How can I help you amplify your superpowers? Check out the services page.

How to Heal Chronic Internet Fatigue Syndrome

Sovereign Standard, Issue 21MG_Header_w_biline_hires What’s the number one reason bloggers quit writing?

Forget that… what’s the number one reason you want to quit the writing practice that's mean to build your business or your professional platform?

Because nobody seems to read what you write, right?

It’s one thing to know that most online readers are just skimming, it’s another to feel like you’re not even reaching those eyeballs.

How to heal Chronic internet fatigue syndromeYou slip into despair if your site stats don’t match up to the investment you made in the post. Who can blame you? Writing a from-the-heart, meaningful, useful post every week or two takes a lot out of you, but it’s a labor of love.

It’s the next step, the “doing social media” to get the link in front of prospective clients and readers that pushes the whole venture into mission: impossible territory.

Unless you have a fully charged phone while you’re in line at the DMV or killing time someplace similar. In that case, you have time to share the blog post on every social media platform you’ve ever heard of.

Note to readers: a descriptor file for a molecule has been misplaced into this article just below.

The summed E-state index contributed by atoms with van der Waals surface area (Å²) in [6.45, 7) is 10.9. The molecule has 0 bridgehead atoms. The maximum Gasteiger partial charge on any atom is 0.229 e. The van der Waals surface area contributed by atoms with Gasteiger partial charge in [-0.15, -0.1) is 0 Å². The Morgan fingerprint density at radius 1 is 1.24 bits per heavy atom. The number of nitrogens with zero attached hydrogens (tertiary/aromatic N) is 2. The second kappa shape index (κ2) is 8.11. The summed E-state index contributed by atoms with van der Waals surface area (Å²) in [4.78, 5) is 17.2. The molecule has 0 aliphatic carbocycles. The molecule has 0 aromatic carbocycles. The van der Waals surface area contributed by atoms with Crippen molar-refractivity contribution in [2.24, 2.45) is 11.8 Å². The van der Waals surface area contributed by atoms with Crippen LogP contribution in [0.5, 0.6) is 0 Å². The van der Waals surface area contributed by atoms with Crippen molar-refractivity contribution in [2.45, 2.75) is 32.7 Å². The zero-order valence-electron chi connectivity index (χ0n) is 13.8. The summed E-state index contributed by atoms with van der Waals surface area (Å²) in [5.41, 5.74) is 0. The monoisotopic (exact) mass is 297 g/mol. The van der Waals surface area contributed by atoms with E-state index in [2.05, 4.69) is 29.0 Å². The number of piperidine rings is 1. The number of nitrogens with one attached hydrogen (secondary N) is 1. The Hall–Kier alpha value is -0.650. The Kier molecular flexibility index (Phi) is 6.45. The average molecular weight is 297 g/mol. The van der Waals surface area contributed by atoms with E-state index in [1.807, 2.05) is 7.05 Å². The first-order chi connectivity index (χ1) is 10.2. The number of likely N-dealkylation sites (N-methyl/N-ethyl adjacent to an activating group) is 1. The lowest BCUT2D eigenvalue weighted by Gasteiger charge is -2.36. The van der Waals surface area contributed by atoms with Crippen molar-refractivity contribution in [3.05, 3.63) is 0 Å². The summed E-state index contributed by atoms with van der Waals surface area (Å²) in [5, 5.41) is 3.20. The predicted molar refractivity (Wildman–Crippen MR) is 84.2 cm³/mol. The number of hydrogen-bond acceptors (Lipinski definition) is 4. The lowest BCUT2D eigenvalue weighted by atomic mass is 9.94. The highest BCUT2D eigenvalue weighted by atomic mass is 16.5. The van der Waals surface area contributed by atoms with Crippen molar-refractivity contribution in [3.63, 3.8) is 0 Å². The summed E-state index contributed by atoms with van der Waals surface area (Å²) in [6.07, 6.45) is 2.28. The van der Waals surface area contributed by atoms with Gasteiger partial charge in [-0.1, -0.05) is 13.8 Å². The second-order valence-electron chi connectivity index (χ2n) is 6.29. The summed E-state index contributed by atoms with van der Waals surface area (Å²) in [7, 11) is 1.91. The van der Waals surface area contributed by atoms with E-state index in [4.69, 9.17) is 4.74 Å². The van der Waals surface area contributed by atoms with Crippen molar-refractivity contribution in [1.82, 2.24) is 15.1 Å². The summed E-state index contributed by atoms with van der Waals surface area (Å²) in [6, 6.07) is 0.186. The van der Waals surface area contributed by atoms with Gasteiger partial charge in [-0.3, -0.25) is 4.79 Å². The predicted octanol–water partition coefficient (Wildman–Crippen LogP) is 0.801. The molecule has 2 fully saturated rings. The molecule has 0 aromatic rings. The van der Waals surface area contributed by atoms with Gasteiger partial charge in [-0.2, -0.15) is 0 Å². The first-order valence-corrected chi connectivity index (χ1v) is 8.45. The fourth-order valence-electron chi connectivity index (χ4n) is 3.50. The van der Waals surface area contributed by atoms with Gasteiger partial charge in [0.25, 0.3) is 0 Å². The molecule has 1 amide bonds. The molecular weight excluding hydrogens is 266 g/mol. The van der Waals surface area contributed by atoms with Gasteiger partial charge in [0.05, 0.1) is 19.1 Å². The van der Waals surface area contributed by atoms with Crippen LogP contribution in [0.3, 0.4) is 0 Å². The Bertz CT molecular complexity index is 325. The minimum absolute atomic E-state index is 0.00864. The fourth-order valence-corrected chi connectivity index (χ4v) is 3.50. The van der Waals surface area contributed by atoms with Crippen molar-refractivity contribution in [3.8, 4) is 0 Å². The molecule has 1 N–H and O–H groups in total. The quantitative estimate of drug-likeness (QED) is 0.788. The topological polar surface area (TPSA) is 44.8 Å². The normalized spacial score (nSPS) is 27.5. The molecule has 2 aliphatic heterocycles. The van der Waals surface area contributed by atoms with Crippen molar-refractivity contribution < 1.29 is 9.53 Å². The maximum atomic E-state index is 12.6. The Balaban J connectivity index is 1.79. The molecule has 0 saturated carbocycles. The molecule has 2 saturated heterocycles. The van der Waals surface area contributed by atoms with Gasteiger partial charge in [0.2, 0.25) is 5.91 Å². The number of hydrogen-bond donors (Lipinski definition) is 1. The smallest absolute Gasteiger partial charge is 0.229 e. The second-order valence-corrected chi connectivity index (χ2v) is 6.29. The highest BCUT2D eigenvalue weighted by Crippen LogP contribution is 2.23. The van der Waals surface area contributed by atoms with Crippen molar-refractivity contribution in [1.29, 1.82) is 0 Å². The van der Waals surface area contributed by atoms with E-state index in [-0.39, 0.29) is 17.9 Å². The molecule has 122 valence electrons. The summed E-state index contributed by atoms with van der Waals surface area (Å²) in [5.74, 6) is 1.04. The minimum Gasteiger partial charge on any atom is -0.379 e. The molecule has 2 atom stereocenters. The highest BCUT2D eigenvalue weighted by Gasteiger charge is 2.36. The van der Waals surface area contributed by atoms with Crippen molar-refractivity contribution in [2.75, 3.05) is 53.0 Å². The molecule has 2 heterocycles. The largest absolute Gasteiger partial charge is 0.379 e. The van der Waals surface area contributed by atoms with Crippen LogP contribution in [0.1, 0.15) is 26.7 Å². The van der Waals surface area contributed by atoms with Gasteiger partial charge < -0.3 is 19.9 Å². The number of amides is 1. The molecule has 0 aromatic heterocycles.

Those deep dives into social media can be really useful, but soon they teach you something vital...

Social Media Isn’t About Posting Strategy or Likes, It’s About Real Relationships

Getting people to read what you write really isn’t about crafting Tweets and status updates and making everything sweet-as-pie Pinnable.

If you don’t have the online relationships, even the best piece of content is likely to languish in obscurity on your under appreciated blog.

As social media matures and the networks figure out how to monetize their “free” platforms, it becomes increasingly hard to hear and be heard above the noise.

Instead of tuning in to every Mari Smith email and Social Media Examiner podcast like I used to, I’m focusing on nurturing real connections with people I care about. It's the only way to heal a modern disease I bet you know all too well...

Are you suffering from Chronic Internet Fatigue Syndrome?

My case of Chronic Internet Fatigue Syndrome flares up regularly. Sick of the sales pitches, the false promises, the self aggrandizement, and the sheer meaninglessness of it all, I burn out and hide myself in a few good novels. (Or a Candy Crush Soda binge… don’t judge me.)